Kenneth Maiese* Pages 415 - 420 ( 6 )
Background: With almost 47 million individuals worldwide suffering from some aspect of dementia, it is clear that cognitive loss impacts a significant proportion of the global population. Unfortunately, definitive treatments to resolve or prevent the onset of cognitive loss are limited. In most cases such care is currently non-existent prompting the need for novel treatment strategies.
Methods: Mammalian forkhead transcription factors of the O class (FoxO) are one such avenue of investigation that offer an exciting potential to bring new treatments forward for disorders that involve cognitive loss. Here we examine the background, structure, expression, and function of FoxO transcription factors and their role in cognitive loss, programmed cell death in the nervous system with apoptosis and autophagy, and areas to target FoxOs for dementia and specific disorders such as Alzheimer's disease.
Results: FoxO proteins work in concert with a number of other cell survival pathways that involve growth factors, such as erythropoietin and neurotrophins, silent mating type information regulation 2 homolog 1 (Saccharomyces cerevisiae) (SIRT1), Wnt1 inducible signaling pathway protein 1 (WISP1), Wnt signaling, and cancer-related pathways. FoxO transcription factors oversee proinflammatory pathways, affect nervous system amyloid (Aβ) production and toxicity, lead to mitochondrial dysfunction, foster neuronal apoptotic cell death, and accelerate the progression of degenerative disease. However, under some scenarios such as those involving autophagy, FoxOs also can offer protection in the nervous system and reduce toxic intracellular protein accumulations and potentially limit Aβ toxicity.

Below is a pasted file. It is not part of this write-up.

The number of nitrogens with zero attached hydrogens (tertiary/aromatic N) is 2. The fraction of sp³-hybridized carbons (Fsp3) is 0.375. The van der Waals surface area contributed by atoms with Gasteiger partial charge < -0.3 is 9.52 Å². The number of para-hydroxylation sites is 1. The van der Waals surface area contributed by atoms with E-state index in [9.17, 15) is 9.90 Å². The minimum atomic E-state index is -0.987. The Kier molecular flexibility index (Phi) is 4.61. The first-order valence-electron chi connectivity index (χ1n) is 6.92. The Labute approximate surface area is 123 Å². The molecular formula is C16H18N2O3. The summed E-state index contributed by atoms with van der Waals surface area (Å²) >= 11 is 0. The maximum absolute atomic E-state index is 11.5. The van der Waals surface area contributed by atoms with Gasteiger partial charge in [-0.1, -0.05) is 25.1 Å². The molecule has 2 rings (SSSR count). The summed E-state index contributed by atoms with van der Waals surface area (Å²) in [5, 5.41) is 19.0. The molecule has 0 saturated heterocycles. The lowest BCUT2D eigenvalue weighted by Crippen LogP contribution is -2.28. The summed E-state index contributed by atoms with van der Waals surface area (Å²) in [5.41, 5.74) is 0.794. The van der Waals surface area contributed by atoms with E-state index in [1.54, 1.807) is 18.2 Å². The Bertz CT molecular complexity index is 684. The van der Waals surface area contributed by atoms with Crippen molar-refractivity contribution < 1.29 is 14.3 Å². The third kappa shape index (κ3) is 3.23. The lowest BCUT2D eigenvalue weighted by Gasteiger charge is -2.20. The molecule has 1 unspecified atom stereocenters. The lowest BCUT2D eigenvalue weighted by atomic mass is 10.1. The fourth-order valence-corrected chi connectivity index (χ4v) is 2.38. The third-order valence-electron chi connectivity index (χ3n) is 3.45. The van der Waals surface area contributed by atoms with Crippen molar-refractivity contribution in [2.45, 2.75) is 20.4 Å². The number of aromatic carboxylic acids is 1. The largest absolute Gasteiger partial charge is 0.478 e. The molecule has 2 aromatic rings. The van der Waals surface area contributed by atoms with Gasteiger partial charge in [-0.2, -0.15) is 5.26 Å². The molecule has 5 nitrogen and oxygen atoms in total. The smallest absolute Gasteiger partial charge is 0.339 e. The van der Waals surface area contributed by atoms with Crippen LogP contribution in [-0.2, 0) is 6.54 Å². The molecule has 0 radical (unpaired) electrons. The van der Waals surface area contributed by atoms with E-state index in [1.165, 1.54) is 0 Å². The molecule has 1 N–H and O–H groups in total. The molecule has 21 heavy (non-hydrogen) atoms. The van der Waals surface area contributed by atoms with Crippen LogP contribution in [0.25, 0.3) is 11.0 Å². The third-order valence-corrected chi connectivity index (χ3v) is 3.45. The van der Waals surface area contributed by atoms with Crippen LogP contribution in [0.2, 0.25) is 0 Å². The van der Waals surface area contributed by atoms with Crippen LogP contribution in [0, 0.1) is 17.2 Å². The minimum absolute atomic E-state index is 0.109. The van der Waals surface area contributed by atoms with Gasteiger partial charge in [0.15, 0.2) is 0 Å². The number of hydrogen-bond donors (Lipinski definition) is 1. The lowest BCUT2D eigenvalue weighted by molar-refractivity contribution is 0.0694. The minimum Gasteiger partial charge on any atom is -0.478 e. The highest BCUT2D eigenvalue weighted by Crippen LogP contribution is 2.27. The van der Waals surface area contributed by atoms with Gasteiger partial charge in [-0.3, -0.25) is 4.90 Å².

Conclusion: Given the ability of FoxOs to not only promote apoptotic cell death in the nervous system, but also through the induction of autophagy offer protection against degenerative disease that can lead to dementia, a fine balance in the activity of FoxOs may be required to target cognitive loss in individuals. Future work should yield exciting new prospects for FoxO proteins as new targets to treat the onset and progression of cognitive loss and dementia.
Aging, aging-related disorders, Alzheimer's disease, apoptosis, autophagy, cell longevity, deoxyribonucleic acid, diabetes mellitus, erythropoietin, forkhead transcription factors, FoxO, growth factors, erythropoietin, Huntington's disease, metabolism, mitochondria, oxidative stress, programmed cell death, silent mating type information regulation 2 homolog 1 (Saccharomyces cerevisiae) (SIRT1), sirtuin, wingless, Wnt1 inducible signaling pathway protein 1 (WISP1), Wnt signaling.
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